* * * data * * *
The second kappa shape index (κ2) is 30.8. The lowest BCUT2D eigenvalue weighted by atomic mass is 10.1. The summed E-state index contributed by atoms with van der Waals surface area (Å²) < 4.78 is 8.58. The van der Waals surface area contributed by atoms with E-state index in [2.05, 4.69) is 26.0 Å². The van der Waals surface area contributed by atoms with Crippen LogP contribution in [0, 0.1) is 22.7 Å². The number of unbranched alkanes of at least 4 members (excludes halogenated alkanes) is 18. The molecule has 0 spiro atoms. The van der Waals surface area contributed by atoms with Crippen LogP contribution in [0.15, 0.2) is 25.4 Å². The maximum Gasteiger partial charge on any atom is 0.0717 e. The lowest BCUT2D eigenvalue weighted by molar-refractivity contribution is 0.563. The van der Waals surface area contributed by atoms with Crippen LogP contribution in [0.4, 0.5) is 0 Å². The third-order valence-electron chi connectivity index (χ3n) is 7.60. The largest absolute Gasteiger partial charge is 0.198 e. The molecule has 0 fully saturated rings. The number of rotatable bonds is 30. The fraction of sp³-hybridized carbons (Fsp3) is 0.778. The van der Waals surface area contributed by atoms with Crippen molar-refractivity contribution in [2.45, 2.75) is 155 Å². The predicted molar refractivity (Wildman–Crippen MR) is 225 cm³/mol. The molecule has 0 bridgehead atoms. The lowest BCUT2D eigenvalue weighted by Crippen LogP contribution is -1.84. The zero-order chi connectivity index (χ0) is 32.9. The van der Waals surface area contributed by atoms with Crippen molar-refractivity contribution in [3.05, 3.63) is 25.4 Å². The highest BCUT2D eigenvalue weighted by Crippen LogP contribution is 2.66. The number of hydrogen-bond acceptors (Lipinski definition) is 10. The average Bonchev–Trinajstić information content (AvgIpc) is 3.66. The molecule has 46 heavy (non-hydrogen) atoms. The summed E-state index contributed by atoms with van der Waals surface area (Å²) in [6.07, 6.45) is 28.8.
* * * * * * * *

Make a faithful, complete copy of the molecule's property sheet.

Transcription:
The second kappa shape index (κ2) is 30.8. The lowest BCUT2D eigenvalue weighted by atomic mass is 10.1. The summed E-state index contributed by atoms with van der Waals surface area (Å²) < 4.78 is 8.58. The van der Waals surface area contributed by atoms with E-state index in [2.05, 4.69) is 26.0 Å². The van der Waals surface area contributed by atoms with Crippen LogP contribution in [0, 0.1) is 22.7 Å². The number of unbranched alkanes of at least 4 members (excludes halogenated alkanes) is 18. The molecule has 0 spiro atoms. The van der Waals surface area contributed by atoms with Crippen LogP contribution in [0.15, 0.2) is 25.4 Å². The maximum Gasteiger partial charge on any atom is 0.0717 e. The lowest BCUT2D eigenvalue weighted by molar-refractivity contribution is 0.563. The van der Waals surface area contributed by atoms with Crippen LogP contribution in [0.4, 0.5) is 0 Å². The third-order valence-electron chi connectivity index (χ3n) is 7.60. The largest absolute Gasteiger partial charge is 0.198 e. The molecule has 0 fully saturated rings. The number of rotatable bonds is 30. The fraction of sp³-hybridized carbons (Fsp3) is 0.778. The van der Waals surface area contributed by atoms with Crippen molar-refractivity contribution in [2.45, 2.75) is 155 Å². The predicted molar refractivity (Wildman–Crippen MR) is 225 cm³/mol. The molecule has 0 bridgehead atoms. The lowest BCUT2D eigenvalue weighted by Crippen LogP contribution is -1.84. The zero-order chi connectivity index (χ0) is 32.9. The van der Waals surface area contributed by atoms with Crippen molar-refractivity contribution in [3.05, 3.63) is 25.4 Å². The highest BCUT2D eigenvalue weighted by Crippen LogP contribution is 2.66. The number of hydrogen-bond acceptors (Lipinski definition) is 10. The average Bonchev–Trinajstić information content (AvgIpc) is 3.66. The molecule has 46 heavy (non-hydrogen) atoms. The summed E-state index contributed by atoms with van der Waals surface area (Å²) in [6.07, 6.45) is 28.8.